Water Pressure Series: More Things To Know About Poor Water Pressure

Previously we spoke about Home Water Pressure Problems, but poor water pressure inside of the home can be a highly frustrating problem, especially because it often remains so elusive to diagnose correctly. To make things worse, many homeowners fail to understand some basic information about water pressure. If you would like to boost your overall knowledge of this subject, read on. This article will present two commonly overlooked facts about poor water pressure.

Water Valve Poor Water Pressure

The issue may be caused by your main shutoff valves.

Those who experience pressure issues at all of the fixtures in their home often assume that the problem is a constriction in their main water supply pipe. While this may be the case, there is another equally common reason for the low pressure: the main shutoff valves are not open all the way. As you likely already known, the main shutoff valves control the flow of all the water entering your home. A valve that is only partially open will admit much less water–resulting in much lower pressure.

The idea pressure reading is anywhere between 45 and 55 psi.

To many people, water pressure can only have one of two general states: good or bad. While such subjective judgments are always important, they tend to blind some people to the fact that water pressure can–and should–be assigned a specific value. There are two ways to accomplish this. The first is simply to call your municipal water department and ask them to conduct a pressure reading on the water supply.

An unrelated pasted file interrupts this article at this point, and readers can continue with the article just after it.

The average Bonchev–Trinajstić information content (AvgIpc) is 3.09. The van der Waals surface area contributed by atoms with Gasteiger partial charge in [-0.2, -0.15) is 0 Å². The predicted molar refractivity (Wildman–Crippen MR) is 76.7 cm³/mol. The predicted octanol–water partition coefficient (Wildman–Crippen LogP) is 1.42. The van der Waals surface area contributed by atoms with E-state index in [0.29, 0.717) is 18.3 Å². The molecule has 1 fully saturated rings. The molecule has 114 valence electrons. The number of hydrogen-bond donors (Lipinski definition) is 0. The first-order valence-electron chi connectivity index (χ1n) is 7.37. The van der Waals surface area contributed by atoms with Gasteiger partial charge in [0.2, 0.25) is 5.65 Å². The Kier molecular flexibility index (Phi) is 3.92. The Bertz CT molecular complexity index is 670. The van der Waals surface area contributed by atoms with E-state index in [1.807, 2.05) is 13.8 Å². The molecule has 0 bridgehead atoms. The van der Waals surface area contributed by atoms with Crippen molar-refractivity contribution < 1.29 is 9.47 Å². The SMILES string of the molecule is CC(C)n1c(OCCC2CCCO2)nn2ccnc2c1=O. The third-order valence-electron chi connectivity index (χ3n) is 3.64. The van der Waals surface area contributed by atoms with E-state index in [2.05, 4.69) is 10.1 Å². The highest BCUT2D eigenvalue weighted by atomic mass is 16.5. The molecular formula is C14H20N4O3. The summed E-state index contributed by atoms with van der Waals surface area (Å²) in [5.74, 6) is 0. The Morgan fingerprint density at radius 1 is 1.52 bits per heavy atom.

The second method is to conduct such a reading on your own. This can easily be done using an inexpensive water pressure gauge, which you can find at most any home improvement store. Simply screw the gauge onto an outdoor water spigot and turn on the water. The gauge will instantly give you a pressure reading. The ideal pressure should fall between 45 and 55psi. Anything lower than this indicates that the city water pressure is simply too low.

For more information about diagnosing water pressure problems in your Forest Hills home, contact the pros at Kew Forest Plumbing & Heating.